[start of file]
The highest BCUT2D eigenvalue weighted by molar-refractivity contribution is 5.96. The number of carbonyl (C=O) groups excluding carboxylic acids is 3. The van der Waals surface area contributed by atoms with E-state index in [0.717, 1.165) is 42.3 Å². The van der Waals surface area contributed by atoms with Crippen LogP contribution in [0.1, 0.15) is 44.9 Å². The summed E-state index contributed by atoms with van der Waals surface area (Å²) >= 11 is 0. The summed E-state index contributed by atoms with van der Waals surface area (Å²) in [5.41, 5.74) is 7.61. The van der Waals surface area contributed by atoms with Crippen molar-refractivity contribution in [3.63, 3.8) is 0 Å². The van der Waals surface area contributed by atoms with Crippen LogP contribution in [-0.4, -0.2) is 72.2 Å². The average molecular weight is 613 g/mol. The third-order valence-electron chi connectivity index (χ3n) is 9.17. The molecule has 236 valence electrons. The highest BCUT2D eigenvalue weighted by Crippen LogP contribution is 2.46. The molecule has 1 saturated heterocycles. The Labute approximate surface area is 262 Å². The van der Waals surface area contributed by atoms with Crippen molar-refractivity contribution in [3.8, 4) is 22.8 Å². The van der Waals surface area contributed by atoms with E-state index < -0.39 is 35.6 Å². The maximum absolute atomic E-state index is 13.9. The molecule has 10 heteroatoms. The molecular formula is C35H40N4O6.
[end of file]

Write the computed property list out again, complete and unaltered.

The highest BCUT2D eigenvalue weighted by molar-refractivity contribution is 5.96. The number of carbonyl (C=O) groups excluding carboxylic acids is 3. The van der Waals surface area contributed by atoms with E-state index in [0.717, 1.165) is 42.3 Å². The van der Waals surface area contributed by atoms with Crippen LogP contribution in [0.1, 0.15) is 44.9 Å². The summed E-state index contributed by atoms with van der Waals surface area (Å²) >= 11 is 0. The summed E-state index contributed by atoms with van der Waals surface area (Å²) in [5.41, 5.74) is 7.61. The van der Waals surface area contributed by atoms with Crippen molar-refractivity contribution in [3.63, 3.8) is 0 Å². The van der Waals surface area contributed by atoms with Crippen LogP contribution in [-0.4, -0.2) is 72.2 Å². The average molecular weight is 613 g/mol. The third-order valence-electron chi connectivity index (χ3n) is 9.17. The molecule has 236 valence electrons. The highest BCUT2D eigenvalue weighted by Crippen LogP contribution is 2.46. The molecule has 1 saturated heterocycles. The Labute approximate surface area is 262 Å². The van der Waals surface area contributed by atoms with Crippen molar-refractivity contribution in [3.8, 4) is 22.8 Å². The van der Waals surface area contributed by atoms with E-state index < -0.39 is 35.6 Å². The maximum absolute atomic E-state index is 13.9. The molecule has 10 heteroatoms. The molecular formula is C35H40N4O6.